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I have a column that is currently varchar(100) and I want to make it 10000.

is it as simple as

alter table table_name set column col_name varchar (10000);

I am afraid to corrupt the exiting data. Will I be ok if I run this query? Or should I do I alter the column another way?


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Don't forget to include any other attributes that the column already has! For example default null or whatever displays when you do a show create table someTableName – Kzqai Nov 20 '13 at 1:01
possible duplicate of How can I modify the size of column in a mysql table? – tripleee Mar 4 at 6:06

3 Answers 3

up vote 19 down vote accepted

I normally use this statement:

ALTER TABLE `table_name`
  CHANGE COLUMN `col_name` `col_name` VARCHAR(10000);

But, I think SET will work too, never have tried it. :)

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SET didn't work for me. But change did. – Sorter Sep 27 '13 at 13:18
Just be careful with your casing, as mysql will be happy to change the case of the column for you. – Kzqai Nov 20 '13 at 1:12

It's safe to increase the size of your varchar column. You won't corrupt your data.

If it helps your peace of mind, keep in mind, you can always run a database backup before altering your data structures.

By the way, correct syntax is:

alter table table_name modify col_name varchar(10000)

Also, if the column previously allowed/did not allow nulls, you should add the appropriate syntax to the end of the alter table statement, after the column type.

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yeah I was lazy to run backup lol :) – Genadinik Apr 17 '12 at 2:04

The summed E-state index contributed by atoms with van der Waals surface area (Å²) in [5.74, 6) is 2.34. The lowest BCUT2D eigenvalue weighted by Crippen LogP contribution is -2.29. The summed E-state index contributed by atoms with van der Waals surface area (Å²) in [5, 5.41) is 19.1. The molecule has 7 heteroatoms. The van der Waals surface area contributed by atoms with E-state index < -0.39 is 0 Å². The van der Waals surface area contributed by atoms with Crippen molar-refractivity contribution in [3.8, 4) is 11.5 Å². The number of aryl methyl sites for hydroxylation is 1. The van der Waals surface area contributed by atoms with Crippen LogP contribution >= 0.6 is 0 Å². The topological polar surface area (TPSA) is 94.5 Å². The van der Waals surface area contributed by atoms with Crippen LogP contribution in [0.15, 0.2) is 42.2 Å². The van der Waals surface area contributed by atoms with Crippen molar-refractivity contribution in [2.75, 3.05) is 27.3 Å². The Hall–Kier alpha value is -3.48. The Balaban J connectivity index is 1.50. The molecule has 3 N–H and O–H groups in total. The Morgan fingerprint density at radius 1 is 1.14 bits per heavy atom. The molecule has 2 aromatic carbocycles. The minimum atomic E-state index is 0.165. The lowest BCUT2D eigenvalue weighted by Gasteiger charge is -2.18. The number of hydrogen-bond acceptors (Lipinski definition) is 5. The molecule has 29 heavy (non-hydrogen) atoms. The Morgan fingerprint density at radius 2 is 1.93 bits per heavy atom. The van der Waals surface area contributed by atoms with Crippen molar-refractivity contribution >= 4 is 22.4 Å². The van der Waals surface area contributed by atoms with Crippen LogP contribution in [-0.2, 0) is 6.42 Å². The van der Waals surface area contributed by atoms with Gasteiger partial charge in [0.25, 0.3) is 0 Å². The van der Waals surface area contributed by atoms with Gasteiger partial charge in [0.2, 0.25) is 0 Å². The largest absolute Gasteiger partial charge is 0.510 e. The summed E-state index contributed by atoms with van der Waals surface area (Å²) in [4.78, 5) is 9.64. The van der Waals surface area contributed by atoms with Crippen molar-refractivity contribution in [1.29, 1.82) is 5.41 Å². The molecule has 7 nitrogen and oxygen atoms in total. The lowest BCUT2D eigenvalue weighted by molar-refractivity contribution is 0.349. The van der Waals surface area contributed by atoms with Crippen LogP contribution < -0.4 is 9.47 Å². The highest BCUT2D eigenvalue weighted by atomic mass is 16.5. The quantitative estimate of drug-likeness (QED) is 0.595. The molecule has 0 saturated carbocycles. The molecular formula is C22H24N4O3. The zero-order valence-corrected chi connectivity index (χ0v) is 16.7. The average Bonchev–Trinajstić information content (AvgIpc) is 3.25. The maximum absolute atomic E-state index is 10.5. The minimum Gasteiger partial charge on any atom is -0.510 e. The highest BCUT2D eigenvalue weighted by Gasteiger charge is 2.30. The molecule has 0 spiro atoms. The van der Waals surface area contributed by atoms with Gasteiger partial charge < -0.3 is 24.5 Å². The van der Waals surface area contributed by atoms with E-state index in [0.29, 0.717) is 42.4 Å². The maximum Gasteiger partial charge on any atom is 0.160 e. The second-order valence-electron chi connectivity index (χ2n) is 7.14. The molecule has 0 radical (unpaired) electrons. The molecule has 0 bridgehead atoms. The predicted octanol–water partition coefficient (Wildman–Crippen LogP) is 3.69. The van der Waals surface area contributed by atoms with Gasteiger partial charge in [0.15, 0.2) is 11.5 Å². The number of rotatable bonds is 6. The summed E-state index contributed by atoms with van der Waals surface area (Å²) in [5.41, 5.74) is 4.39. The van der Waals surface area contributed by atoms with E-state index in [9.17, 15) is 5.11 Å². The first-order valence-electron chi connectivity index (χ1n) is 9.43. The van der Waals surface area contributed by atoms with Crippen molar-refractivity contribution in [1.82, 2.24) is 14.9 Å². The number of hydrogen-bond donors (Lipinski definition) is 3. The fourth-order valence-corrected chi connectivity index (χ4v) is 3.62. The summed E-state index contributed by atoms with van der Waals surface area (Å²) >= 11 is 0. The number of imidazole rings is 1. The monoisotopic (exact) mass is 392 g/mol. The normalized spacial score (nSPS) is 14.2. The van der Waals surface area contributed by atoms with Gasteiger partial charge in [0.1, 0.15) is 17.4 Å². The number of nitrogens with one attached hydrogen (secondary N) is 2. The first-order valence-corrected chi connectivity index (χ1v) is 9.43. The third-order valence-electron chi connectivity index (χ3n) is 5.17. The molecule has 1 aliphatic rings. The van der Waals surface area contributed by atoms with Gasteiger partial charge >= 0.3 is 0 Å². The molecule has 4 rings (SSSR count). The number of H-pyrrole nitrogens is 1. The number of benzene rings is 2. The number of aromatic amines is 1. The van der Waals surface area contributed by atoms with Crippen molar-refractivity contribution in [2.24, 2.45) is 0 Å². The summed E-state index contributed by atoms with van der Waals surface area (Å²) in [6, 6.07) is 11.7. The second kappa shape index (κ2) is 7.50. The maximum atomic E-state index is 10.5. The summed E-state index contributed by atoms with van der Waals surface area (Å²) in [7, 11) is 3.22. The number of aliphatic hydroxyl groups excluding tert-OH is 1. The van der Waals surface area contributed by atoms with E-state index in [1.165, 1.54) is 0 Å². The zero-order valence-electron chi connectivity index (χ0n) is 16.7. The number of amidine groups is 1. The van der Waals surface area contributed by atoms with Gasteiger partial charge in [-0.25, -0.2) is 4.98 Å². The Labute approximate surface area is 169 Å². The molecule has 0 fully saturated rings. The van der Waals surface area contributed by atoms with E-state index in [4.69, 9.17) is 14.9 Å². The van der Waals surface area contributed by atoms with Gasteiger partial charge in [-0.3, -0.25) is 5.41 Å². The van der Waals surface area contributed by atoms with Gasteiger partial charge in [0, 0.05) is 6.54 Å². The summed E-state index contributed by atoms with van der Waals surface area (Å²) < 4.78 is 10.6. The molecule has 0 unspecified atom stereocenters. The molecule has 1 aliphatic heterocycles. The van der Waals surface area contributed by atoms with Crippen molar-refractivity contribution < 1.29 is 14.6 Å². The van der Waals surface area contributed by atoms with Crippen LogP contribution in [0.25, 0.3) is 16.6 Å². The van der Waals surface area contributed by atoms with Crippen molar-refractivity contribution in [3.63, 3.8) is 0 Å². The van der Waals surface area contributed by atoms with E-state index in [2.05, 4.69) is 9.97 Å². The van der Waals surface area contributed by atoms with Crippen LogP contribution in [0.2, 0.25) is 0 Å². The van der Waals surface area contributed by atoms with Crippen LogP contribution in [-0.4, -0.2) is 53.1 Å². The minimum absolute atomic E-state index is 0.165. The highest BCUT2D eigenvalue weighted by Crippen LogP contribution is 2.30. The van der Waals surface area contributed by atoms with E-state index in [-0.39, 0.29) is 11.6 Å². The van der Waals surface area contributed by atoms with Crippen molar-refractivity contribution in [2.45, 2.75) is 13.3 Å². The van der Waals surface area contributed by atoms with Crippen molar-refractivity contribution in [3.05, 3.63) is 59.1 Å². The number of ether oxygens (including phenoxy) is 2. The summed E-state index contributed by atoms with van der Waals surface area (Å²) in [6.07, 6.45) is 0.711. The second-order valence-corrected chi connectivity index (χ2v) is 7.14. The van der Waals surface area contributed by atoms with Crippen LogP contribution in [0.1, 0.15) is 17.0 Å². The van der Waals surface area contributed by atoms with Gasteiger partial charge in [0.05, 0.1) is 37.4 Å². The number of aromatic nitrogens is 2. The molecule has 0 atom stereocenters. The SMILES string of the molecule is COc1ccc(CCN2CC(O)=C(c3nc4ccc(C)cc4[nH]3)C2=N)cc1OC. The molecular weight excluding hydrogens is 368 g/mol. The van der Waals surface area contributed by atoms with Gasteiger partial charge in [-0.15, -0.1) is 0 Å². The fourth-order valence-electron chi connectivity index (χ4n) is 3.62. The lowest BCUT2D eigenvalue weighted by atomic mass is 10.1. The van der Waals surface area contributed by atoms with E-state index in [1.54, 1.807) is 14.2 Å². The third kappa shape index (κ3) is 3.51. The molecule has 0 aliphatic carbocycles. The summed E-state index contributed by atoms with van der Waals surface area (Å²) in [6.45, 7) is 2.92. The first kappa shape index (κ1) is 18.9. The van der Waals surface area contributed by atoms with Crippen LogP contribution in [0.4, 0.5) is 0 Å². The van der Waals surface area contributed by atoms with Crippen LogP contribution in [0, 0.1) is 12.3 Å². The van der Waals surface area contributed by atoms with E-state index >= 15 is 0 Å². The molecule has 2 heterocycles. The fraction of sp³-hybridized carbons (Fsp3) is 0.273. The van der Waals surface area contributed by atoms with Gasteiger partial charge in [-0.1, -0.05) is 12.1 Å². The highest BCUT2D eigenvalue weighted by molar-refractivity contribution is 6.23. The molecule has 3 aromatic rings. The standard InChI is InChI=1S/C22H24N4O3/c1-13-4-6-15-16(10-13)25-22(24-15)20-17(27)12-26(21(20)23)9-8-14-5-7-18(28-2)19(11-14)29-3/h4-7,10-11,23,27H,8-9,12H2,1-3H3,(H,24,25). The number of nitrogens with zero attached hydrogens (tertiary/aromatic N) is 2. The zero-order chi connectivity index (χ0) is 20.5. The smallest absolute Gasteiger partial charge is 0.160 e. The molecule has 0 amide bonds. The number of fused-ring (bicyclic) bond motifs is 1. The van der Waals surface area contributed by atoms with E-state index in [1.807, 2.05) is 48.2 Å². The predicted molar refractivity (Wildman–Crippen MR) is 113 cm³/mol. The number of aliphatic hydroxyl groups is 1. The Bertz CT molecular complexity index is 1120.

+1 for recommending a backup first. Regardless of how benign the change seems at first. Always make a backup. :) – TechieGurl Apr 17 '12 at 4:07
Use show create table someTableName to determine the additional features of the column before altering it! – Kzqai Nov 20 '13 at 1:02
Also, be careful with your case of the column, as it'll change it to whatever case you give it! I was just bitten by that fun feature. – Kzqai Nov 20 '13 at 1:12
@Kzqai Nice, thanks for the extra info... – Lynn Crumbling Nov 20 '13 at 14:45

I'd like explain the different alter table syntaxes - See the MySQL documentation

For adding/removing defaults on a column:

ALTER TABLE table_name

For renaming a column, changing it's data type and optionally changing the column order:

ALTER TABLE table_name
CHANGE [COLUMN] old_col_name new_col_name column_definition
[FIRST|AFTER col_name]

For changing a column's data type and optionally changing the column order:

ALTER TABLE table_name
MODIFY [COLUMN] col_name column_definition
[FIRST | AFTER col_name]
share|improve this answer
+1 for giving a much more documented response with the use of different commands (alter, change and modify) in different situations. – Francisco Zarabozo Mar 23 at 7:39

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